Signs and Symptoms of Upper Cervical Disorders

Spinal cord compression leads to the most serious symptoms

There are many types of head and upper neck disorders (also known as upper cervical disorders, craniovertebral junction (CVJ) abnormalities, and craniocervical disorders). Some are congenital (present at birth), while others are acquired (develop later in life). Whether congenital or acquired, they can share many of the same signs and symptoms.

woman holding her neck and foreheadNeck Pain and Headache: The Most Common Upper Cervical Disorder Symptoms
Given that upper cervical disorders occur at the meeting place of your skull and spine, it’s no surprise that neck pain and headache in the back of the head are the most common symptoms.

People with a craniocervical disorder often experience neck pain and headache together—and both symptoms tend to worsen with movement in the head and neck. Coughing, for example, can cause a spike in pain. Neck pain can also spread to the arms if spinal nerves are compressed.

Symptoms Indicating Spinal Cord Compression
Some of the most complex cases of upper cervical disorders involve spinal cord compression. Whenever your spinal cord is compressed, nerve-related problems can occur that make functioning in daily life a challenge.

If your condition has caused some level of spinal cord compression, you may experience an array of neurological symptoms, including:

  • Weakness in your arms and/or legs
  • A loss of awareness of your limbs (this is called position sense)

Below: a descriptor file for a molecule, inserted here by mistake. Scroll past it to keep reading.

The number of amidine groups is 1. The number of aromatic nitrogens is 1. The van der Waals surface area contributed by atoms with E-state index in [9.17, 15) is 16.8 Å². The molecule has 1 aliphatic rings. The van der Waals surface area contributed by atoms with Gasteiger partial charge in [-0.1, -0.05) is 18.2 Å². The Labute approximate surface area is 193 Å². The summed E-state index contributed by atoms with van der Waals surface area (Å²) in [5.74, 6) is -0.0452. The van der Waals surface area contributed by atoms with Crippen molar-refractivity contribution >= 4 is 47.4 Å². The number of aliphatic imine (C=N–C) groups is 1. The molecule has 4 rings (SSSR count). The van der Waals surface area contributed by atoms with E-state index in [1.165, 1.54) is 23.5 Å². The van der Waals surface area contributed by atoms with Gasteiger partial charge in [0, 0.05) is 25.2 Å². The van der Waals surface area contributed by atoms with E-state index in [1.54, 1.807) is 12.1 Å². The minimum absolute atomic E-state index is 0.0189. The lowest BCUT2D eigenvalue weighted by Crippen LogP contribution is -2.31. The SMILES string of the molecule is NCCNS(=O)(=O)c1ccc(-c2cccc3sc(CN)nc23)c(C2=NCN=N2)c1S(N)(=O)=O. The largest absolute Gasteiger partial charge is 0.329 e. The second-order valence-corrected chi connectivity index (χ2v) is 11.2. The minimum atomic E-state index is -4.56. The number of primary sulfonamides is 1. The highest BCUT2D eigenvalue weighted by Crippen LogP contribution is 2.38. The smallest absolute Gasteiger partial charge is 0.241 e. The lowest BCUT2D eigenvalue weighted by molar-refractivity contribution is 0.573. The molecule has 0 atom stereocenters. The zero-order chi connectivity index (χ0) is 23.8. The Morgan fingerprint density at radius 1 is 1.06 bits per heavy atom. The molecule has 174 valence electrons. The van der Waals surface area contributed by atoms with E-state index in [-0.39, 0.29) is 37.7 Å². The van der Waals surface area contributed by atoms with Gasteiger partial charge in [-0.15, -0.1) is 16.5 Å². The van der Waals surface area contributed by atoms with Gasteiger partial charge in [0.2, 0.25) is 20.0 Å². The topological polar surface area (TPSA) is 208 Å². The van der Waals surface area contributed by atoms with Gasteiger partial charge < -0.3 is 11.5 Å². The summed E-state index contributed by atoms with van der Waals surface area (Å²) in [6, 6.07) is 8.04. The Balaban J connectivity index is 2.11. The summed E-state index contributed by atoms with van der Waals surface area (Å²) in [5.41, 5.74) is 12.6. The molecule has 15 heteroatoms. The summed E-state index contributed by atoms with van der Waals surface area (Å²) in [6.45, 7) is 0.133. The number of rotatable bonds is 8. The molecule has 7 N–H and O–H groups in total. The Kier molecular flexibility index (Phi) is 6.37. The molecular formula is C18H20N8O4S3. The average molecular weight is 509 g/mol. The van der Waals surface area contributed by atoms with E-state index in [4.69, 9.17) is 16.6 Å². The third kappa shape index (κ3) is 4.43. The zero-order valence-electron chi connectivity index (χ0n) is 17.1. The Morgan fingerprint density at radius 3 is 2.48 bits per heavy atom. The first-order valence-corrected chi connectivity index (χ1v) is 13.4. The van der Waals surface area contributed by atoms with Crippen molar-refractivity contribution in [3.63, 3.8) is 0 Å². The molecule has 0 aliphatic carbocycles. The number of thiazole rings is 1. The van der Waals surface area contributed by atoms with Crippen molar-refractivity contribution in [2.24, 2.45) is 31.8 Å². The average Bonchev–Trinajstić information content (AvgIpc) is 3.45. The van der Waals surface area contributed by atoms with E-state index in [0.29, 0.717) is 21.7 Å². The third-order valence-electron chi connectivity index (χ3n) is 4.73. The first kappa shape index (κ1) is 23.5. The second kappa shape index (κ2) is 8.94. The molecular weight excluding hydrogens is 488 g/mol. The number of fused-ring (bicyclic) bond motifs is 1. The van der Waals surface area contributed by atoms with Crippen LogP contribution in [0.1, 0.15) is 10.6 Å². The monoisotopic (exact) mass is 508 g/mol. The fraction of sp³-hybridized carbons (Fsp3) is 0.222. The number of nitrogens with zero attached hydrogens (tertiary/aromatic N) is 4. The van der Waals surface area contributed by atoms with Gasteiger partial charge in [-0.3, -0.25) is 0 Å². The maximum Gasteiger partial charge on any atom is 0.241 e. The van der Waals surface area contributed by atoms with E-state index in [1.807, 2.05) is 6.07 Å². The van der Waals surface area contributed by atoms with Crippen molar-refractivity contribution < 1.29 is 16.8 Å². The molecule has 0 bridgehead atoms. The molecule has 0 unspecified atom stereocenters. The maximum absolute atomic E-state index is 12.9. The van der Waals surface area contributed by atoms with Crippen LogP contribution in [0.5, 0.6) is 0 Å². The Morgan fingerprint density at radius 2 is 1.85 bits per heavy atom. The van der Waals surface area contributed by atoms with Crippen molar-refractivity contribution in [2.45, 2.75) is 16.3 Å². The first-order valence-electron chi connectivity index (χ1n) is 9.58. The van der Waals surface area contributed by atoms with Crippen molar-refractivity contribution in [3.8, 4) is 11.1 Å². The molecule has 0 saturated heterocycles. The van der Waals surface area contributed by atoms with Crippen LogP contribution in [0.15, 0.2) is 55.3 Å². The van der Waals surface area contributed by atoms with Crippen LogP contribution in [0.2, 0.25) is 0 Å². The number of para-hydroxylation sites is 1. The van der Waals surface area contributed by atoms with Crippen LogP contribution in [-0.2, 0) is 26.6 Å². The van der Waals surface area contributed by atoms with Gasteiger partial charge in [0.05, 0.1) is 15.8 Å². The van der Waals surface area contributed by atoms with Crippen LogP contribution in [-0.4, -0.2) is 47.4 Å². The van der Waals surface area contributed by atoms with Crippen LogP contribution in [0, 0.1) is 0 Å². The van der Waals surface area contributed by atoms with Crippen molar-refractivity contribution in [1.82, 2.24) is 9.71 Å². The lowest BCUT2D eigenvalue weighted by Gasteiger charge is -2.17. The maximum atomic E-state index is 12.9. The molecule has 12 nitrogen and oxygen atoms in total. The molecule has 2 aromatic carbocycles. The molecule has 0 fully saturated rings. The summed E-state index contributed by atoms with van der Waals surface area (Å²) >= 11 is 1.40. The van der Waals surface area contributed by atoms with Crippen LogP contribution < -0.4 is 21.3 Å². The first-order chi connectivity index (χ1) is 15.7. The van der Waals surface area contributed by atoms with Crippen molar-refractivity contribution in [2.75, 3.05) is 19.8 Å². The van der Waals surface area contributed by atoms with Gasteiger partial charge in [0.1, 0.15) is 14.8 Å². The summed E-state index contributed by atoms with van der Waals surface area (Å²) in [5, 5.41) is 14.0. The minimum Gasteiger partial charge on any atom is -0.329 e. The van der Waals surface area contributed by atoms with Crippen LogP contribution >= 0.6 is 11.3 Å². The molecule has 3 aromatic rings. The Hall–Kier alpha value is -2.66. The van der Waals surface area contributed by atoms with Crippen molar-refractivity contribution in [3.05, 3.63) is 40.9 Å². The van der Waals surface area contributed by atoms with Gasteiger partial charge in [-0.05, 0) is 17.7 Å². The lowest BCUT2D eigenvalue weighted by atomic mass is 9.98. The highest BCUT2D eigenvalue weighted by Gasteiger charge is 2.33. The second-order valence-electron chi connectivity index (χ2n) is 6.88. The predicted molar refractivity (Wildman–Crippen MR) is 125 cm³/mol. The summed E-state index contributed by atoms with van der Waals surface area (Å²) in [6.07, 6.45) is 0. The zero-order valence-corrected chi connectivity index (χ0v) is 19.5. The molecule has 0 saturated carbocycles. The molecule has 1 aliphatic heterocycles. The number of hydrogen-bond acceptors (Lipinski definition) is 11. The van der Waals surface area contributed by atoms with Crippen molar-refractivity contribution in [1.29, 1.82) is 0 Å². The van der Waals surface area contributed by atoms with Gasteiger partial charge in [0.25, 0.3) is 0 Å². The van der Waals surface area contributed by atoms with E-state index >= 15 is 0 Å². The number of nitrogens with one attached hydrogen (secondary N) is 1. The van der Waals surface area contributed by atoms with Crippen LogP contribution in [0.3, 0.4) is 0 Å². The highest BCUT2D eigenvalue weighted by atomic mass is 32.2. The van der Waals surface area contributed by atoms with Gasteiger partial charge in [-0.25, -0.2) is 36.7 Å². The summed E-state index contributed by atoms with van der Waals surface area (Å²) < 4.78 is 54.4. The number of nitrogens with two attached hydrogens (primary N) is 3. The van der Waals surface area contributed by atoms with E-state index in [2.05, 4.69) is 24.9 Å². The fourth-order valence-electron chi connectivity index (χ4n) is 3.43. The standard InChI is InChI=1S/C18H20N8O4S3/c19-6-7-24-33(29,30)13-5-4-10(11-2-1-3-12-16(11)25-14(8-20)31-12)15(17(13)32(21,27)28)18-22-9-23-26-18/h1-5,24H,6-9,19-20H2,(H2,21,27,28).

• A feeling of electric-like pain or tingling shooting down your spine and into your legs after bending your neck forward (this is called Lhermitte sign)
  • Reduced sensations of heat and cold in your hands and/or feet
  • Reduced pain sensation

Other Signs and Symptoms of Craniocervical Disorders
While neck pain and headache are virtually ubiquitous across all upper cervical abnormalities, some disorders carry their own specific set of signs and symptoms.

Change in neck appearance and reduced range of motion
Some abnormalities, such as basilar invagination, platybasia, and Klippel-Feil malformation, can cause physical changes in your neck. Your neck may appear short, webbed, or twisted. There may also be limited ability to move your neck.

Symptoms caused by brain and cranial nerve pressure
Some conditions, such as platybasia, basilar invagination, and craniocervical tumors, can put pressure on your brain stem and surrounding cranial nerves. When this occurs, you may experience the following symptoms:

  • Eye problems, such as abnormal eye movements and double vision
  • Throat and speech abnormalities, such as voice hoarseness, slurred speech, and problems swallowing
  • Loss of coordination
  • Sleep problems, namely sleep apnea

Vertigo, feeling faint
Rarely, some people with upper cervical disorders may experience a set of symptoms called vertebrobasilar ischemia, which occurs when a change in head position puts pressure on cranial arteries and cuts off the blood supply to the head. This results in weakness, confusion, light-headedness, and feeling faint. You may also experience vertigo—a spinning sensation.

Syringomyelia
People with Chiari malformation may develop syringomyelia, a fluid-filled cyst called a syrinx that forms within the spinal cord. If the syrinx grows, it can damage your spinal cord and cause painful neurological symptoms throughout the body, including weakness and numbness. In severe cases, you may lose your ability to feel heat or cold in your neck, hands, and throughout your spine. The muscles in your hands may even become paralyzed.

Preserving Quality of Life with Upper Cervical Disorder Symptoms
While some people have no signs or symptoms associated with their craniocervical disorder, others experience significant pain and neurological dysfunction that can take a major toll on their quality of life. Fortunately, treatment options can help you successfully manage—even eliminate—your symptoms. You can learn more about common treatments for head and upper neck conditions in Non-Surgical Treatments for Upper Cervical Disorders and Surgery for Upper Cervical Disorders.

Updated on: 10/02/17
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